S&P discovers the obvious, that auction volume is way down and likely to remain so. So it is threatening to lower Sotheby’s credit rating below investment grade citing losses from guarantees and the squeeze of purchasing their New York headquarters back from Aby Rosen. Bloomberg doesn’t mention that Sotheby’s has vowed to get out of the guarantee business for the near future but it does give the details on the company’s new, higher borrowing costs:
Sotheby’s credit rating may be cut to junk as the 265-year-old auction house’s revenue falls and its leverage increases amid what it calls “significant” losses from guarantees.
“We believe that revenues will decline substantially over the near term due to the decline in the worldwide art auction market,” Standard & Poor’s said in a statement yesterday, when it disclosed the possible downgrade.
[ . . . ] S&P said Sotheby’s profit margins “fell precipitously” in 2008 because of losses from extending guaranteed sums to sellers. New York-based Sotheby’s has disclosed about $50 million in guarantee-related losses at recent auctions. It reports fourth- quarter earnings at the end of February.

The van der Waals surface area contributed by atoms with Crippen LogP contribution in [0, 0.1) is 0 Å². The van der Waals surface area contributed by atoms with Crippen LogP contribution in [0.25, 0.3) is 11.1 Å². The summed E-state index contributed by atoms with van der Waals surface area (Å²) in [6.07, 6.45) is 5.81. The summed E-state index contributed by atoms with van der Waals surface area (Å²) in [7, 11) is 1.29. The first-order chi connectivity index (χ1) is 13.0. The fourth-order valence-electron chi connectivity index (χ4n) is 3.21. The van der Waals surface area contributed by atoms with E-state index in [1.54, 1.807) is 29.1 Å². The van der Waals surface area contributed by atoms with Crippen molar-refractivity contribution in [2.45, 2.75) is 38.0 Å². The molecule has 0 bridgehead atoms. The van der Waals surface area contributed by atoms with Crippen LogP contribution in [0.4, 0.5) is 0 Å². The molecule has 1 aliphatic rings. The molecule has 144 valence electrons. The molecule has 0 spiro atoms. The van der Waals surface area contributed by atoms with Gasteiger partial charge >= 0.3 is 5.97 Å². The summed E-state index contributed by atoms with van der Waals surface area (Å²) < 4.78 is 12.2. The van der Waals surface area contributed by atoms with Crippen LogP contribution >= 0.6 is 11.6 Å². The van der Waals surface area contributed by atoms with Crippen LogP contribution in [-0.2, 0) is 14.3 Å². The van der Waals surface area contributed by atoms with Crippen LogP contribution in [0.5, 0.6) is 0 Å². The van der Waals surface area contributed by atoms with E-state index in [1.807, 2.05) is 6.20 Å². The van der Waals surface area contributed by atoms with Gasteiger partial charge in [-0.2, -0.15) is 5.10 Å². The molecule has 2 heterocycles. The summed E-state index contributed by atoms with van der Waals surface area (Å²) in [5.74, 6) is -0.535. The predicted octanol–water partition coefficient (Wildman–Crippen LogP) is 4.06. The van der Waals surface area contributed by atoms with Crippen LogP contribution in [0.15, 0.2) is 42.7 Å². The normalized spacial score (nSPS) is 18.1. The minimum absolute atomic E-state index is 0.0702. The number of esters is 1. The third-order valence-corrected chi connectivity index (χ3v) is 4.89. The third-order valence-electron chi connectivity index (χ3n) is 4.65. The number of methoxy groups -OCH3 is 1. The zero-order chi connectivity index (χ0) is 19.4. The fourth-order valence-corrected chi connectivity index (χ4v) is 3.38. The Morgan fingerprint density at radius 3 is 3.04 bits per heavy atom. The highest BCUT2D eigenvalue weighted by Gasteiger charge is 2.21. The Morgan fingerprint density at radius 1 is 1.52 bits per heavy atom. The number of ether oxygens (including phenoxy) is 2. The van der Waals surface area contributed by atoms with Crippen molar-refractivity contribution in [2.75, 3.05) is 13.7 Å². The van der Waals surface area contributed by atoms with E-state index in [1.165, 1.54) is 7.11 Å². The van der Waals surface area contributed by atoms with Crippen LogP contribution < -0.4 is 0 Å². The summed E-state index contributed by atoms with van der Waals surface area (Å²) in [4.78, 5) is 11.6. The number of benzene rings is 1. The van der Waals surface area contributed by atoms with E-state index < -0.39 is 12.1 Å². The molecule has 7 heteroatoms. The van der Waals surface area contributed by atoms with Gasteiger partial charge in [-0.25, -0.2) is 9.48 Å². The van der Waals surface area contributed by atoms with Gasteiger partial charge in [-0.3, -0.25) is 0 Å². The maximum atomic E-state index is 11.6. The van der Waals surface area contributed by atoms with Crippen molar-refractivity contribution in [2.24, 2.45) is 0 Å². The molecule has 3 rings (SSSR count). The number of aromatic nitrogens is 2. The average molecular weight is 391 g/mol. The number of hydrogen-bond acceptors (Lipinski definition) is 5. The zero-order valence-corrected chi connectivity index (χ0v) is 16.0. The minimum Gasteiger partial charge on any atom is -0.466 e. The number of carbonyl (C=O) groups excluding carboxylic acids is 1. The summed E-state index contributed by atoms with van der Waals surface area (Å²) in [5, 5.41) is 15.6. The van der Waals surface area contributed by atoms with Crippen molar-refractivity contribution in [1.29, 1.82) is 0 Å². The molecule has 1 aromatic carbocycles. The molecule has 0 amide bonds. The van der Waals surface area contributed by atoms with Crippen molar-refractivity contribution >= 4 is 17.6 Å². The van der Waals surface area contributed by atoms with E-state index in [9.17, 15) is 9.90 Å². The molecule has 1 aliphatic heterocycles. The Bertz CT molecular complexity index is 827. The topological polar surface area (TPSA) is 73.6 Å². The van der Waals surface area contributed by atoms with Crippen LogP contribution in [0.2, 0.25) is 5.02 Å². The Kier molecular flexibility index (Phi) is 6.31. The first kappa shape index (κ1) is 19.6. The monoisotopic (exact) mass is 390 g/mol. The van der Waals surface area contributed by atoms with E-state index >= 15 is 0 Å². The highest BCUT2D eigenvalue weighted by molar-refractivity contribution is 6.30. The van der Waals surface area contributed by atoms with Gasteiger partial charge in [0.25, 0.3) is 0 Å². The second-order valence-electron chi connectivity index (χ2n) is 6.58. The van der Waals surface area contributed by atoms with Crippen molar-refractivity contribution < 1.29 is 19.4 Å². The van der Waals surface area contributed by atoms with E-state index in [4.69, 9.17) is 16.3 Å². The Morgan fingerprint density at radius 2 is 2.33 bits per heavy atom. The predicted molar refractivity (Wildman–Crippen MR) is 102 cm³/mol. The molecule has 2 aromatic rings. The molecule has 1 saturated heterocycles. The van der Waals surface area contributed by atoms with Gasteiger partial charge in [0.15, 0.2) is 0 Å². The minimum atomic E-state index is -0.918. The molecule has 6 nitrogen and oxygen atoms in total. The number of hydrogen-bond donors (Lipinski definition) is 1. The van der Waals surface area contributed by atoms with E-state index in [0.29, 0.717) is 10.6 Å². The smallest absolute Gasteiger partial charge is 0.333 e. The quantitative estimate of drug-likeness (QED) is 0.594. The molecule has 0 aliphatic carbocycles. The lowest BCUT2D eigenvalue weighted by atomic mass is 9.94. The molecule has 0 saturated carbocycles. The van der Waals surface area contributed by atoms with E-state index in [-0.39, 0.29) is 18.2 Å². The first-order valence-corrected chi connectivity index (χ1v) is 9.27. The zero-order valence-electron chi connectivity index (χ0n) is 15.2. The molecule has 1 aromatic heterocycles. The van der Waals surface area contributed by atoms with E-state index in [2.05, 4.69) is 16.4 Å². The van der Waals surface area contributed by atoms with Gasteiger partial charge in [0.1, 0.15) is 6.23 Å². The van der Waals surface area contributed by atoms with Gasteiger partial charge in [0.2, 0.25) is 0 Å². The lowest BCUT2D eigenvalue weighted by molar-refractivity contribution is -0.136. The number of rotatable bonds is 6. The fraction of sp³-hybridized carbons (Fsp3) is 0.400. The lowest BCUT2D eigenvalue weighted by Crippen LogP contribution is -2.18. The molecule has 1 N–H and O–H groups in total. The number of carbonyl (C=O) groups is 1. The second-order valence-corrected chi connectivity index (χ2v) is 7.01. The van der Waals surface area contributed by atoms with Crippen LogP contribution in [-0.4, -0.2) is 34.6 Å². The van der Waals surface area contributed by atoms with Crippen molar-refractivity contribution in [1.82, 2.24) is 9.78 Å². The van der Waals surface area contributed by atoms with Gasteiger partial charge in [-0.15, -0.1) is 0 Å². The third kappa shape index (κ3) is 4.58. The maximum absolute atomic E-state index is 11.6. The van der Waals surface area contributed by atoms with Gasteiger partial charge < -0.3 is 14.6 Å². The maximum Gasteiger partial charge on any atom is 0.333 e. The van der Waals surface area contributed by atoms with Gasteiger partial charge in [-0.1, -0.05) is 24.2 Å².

S&P currently rates Sotheby’s debt BBB-, the lowest investment-grade rating.
Chief Financial Officer William Sheridan said the art market has “slowed,” though the auctioneer is “very comfortable with Sotheby’s liquidity.” [ . . . ] Sotheby’s also said yesterday in a filing that on Feb. 6 it completed the $370 million purchase of its York Avenue headquarters building from RFR Holding Corp. The closing was originally scheduled for July 1 of this year, though RFR — controlled by art collector Aby Rosen — exercised its option to move up the date. (Sotheby’s bought back the building after selling it to RFR in 2003.)
Citing the accelerated closing and losses from auction guarantees, Sotheby’s said it changed an agreement with its lending group led by Bank of America Corp. The auction house’s maximum leverage ratio will increase to 4.25 in the 12 months ending on March 31, up from the current 3.5 ratio. It will increase to 4.75 for the year ending June 30 and to 5.0 for the year ending Sept. 30.